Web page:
GrubHub Delivers Big Q2 Growth Figures
Aug 11, 2014 at 12:00am
Whether you're looking at an established company or one that just came public, insist on seeing strong fundamentals. April new issue GrubHub (NYSE:GRUB) recently delivered another big gain in its earnings and sales.
In late July, the provider of online and mobile food ordering service delivered a Q2 profit of 3 cents a share. Although that was up 50% from a year ago, it still missed expectations by a wide margin. GrubHub said sales, which beat views, jumped 48% to a record $60 million.
GrubHub earns a fee for each order from its 30,000 affiliated restaurants. The Chicago-based company operates in the U.S. and London.
The number of active diners climbed 51% to 4.19 million in Q2 while the number of average daily transactions processed grew 34% to 174,500.
In 2013, GrubHub's net sales totaled a reported $170.1 million, up 43% from $118.9 million in 2012. Revenue is expected at $239.93 million this year, according to analysts polled by Thomson Reuters. Adjusted earnings before interest depreciation and amortization (EBITDA) jumped to $39.7 million in 2013, up from $10.4 million in 2012.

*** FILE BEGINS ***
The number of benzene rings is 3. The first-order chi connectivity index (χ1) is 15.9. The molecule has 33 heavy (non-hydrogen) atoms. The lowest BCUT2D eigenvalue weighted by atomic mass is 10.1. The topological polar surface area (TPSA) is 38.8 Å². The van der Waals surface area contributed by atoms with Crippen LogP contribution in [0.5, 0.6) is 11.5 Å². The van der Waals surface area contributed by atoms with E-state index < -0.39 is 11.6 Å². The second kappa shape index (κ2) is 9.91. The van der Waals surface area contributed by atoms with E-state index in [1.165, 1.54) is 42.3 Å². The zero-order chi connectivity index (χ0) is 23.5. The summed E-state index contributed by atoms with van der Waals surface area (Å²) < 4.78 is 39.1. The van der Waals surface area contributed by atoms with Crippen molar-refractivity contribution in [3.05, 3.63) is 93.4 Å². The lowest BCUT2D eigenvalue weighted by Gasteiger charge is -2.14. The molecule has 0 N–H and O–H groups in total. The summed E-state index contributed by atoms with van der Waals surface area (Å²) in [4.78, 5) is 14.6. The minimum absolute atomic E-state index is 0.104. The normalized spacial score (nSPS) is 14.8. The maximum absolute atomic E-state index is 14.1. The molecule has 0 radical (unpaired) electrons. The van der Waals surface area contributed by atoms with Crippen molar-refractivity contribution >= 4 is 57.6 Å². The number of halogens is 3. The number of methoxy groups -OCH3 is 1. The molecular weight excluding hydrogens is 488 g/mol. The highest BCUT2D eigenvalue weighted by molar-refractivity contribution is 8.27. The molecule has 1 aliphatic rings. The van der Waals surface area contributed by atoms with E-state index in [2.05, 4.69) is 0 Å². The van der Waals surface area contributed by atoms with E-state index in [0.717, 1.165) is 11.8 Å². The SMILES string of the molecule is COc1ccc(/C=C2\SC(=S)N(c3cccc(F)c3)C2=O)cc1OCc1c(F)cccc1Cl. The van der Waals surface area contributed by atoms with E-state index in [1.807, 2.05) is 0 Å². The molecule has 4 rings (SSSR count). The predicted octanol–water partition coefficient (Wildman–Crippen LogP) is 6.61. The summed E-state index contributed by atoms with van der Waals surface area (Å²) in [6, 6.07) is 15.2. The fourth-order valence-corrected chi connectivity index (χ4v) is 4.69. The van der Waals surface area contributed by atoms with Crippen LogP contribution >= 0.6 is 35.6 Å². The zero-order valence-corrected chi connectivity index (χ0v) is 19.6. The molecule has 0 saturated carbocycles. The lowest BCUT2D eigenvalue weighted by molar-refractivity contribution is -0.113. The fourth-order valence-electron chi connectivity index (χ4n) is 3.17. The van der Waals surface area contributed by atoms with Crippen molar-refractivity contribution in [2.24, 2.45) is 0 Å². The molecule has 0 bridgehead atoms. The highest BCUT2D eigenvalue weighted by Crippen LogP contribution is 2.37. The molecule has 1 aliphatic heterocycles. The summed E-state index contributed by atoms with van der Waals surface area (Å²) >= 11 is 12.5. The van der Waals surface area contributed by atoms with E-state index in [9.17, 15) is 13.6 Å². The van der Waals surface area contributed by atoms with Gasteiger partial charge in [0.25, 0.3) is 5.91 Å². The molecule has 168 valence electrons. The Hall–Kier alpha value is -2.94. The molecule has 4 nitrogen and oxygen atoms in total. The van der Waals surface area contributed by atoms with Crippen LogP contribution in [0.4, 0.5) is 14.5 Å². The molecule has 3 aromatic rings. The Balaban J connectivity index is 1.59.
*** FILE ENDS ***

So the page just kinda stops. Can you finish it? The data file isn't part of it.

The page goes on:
GrubHub has seen its share of volatility since coming public April 4. The stock cleared a 39.22 buy point from an initial base July 29, but reversed lower that day. It fell 8% below the 39.22 trigger a couple of days later. Despite that failed breakout, the stock has been bouncing back in recent sessions after finding support near the 35 level. It's already back near its former buy point.
Although another breakout past 39.22 would mark another valid entry, investors should generally avoid new buys with the market in a correction. A new base would also give it another buy point, but that will take more time.
Fund ownership of GrubHub has swelled to 105 at the end of the second quarter compared with just four in the first quarter. T. Rowe Price New Horizons , a leading growth mutual fund, started a position in Q2.
GrubHub trades more than 400,000 shares each day on average. Usually, this is good liquidity. But the stock's average dollar volume (price times average trading volume) tends to be light. Investors in most cases should stick to stocks with average dollar volume of at least $20 million.